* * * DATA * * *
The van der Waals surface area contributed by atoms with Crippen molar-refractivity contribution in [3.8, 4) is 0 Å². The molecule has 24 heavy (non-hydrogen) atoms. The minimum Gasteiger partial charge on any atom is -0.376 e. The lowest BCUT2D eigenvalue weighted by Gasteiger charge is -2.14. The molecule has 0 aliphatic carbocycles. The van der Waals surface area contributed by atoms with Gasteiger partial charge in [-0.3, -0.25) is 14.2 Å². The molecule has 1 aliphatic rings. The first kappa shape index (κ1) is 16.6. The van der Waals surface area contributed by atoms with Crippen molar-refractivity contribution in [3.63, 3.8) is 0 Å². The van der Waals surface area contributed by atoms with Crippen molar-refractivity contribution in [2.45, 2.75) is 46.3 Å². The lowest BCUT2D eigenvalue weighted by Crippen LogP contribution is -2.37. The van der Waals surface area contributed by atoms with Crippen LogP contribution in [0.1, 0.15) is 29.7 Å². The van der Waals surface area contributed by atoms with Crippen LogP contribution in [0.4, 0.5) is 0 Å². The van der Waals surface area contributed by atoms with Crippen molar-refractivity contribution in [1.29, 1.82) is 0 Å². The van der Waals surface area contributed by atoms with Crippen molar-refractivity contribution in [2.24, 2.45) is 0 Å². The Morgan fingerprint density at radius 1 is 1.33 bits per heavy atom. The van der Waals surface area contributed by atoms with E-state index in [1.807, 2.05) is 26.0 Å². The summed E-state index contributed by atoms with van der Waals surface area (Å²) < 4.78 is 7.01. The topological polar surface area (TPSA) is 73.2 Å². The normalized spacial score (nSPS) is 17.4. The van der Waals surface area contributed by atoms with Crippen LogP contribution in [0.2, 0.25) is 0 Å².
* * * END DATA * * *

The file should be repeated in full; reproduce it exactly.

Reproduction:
The van der Waals surface area contributed by atoms with Crippen molar-refractivity contribution in [3.8, 4) is 0 Å². The molecule has 24 heavy (non-hydrogen) atoms. The minimum Gasteiger partial charge on any atom is -0.376 e. The lowest BCUT2D eigenvalue weighted by Gasteiger charge is -2.14. The molecule has 0 aliphatic carbocycles. The van der Waals surface area contributed by atoms with Gasteiger partial charge in [-0.3, -0.25) is 14.2 Å². The molecule has 1 aliphatic rings. The first kappa shape index (κ1) is 16.6. The van der Waals surface area contributed by atoms with Crippen molar-refractivity contribution in [3.63, 3.8) is 0 Å². The van der Waals surface area contributed by atoms with Crippen molar-refractivity contribution in [2.45, 2.75) is 46.3 Å². The lowest BCUT2D eigenvalue weighted by Crippen LogP contribution is -2.37. The van der Waals surface area contributed by atoms with Crippen LogP contribution in [0.1, 0.15) is 29.7 Å². The van der Waals surface area contributed by atoms with Crippen LogP contribution in [0.4, 0.5) is 0 Å². The van der Waals surface area contributed by atoms with Crippen molar-refractivity contribution in [1.29, 1.82) is 0 Å². The van der Waals surface area contributed by atoms with Crippen molar-refractivity contribution in [2.24, 2.45) is 0 Å². The Morgan fingerprint density at radius 1 is 1.33 bits per heavy atom. The van der Waals surface area contributed by atoms with E-state index in [1.807, 2.05) is 26.0 Å². The summed E-state index contributed by atoms with van der Waals surface area (Å²) < 4.78 is 7.01. The topological polar surface area (TPSA) is 73.2 Å². The normalized spacial score (nSPS) is 17.4. The van der Waals surface area contributed by atoms with Crippen LogP contribution in [0.2, 0.25) is 0 Å².